Care England, the largest representative body for independent care providers for adult social care has said it is “bemused” by a number of NHS Clinical Commissioning Groups (CCGs) only making 0.1% fee uplift offers to support people with primary health conditions within nursing homes for 2018/19. This funding is known as Continuing Healthcare, or CHC, and is designed to fund nursing care need for individuals with complex health conditions within nursing homes as opposed to treating individuals within hospitals as long-stay patients.
The full picture of CCG fee offers are not yet fully known, but a number of CCGs have to date made offers of only an 0.1% uplift for 2018/19, which takes no account of rising pressures, such as increases in staffing costs. Failure to pay at the true cost of care is placing many nursing homes at risk of closing, impacting upon individuals and their families – and furthering the pressures in over-stretched local hospitals. Data from CQC indicates that over 4,000 nursing home beds were lost to the sector over the last 2 years.
Professor Martin Green OBE, Chief Executive of Care England says:
“The NHS must be realistic in how it supports individuals with health conditions within the community. Low fee offers just simply adds to further pressures in NHS hospitals, and sets the scene for another winter crisis in 2019”.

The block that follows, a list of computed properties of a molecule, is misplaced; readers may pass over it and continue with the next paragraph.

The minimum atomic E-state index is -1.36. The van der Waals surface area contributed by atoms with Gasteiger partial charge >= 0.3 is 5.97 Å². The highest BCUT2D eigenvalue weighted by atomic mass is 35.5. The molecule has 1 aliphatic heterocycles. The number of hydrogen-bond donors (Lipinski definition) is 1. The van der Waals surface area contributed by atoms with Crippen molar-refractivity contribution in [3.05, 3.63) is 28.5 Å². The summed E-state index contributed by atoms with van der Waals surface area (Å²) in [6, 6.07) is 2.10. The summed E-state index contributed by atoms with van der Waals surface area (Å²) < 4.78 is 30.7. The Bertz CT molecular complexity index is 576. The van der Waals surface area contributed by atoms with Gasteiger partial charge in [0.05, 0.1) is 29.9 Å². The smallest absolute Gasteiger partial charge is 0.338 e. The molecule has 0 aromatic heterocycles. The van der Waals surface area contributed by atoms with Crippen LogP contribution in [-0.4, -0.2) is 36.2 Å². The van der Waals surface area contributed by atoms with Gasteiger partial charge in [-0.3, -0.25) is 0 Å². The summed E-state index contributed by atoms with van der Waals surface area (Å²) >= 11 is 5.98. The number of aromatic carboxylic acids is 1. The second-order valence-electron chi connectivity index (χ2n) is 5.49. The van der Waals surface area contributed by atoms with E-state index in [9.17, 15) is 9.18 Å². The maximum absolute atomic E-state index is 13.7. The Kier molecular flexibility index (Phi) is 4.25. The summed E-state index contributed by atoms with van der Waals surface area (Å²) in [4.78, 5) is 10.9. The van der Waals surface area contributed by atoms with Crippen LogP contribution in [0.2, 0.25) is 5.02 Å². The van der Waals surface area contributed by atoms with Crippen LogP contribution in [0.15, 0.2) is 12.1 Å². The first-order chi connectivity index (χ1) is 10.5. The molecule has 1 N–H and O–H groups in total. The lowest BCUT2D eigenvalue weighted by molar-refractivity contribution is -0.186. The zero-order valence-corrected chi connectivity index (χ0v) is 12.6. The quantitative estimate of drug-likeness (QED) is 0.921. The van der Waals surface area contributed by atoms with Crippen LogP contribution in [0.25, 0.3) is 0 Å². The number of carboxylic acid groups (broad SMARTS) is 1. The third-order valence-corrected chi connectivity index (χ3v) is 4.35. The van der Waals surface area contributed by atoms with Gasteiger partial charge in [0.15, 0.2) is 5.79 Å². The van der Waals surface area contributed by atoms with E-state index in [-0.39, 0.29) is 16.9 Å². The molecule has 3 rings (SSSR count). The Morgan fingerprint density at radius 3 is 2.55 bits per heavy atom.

Under the NHS Tariff rules, NHS organisations received a 2.1% uplift in 2018/19, but with a 2% efficiency factor reduction. Providers continue to be frustrated by the number of CCGs that remain unwilling to engage with them in meaningful negotiations on Local Prices for CHC on the basis that they (mistakenly) believe that they are mandated to apply the same 2% national efficiency deflator applicable to National Prices under the National Tariff Payment System (NTPS). The NTPS Guidance for Local Prices makes it clear that commissioners must consider all relevant factors (of which “having regard” to the National Price cost inflation and efficiency factor is just one). These relevant factors include the effects of National Minimum Wage, the National Living Wage and other changes in legislation (e.g. Apprenticeship Levy, Workforce Pensions etc).
Concerns over how CHC is being applied nationally was subject to a Public Accounts Committee Inquiry and there remains ongoing concerns over the Government response to the Inquiry. A debate was held in Parliament earlier this week brought forward by Chris Evans Member of Parliament for Islwyn who notes:
“The Government’s response to the Public Accounts Committee’s recent inquiry is deeply concerning. I brought this debate forward in order to gain more clarity from the Government on their revisions to the National Framework for CHC. The Government need to assure patients that quality of care packages and levels of support are not compromised in favour of saving money and hitting waiting time targets”.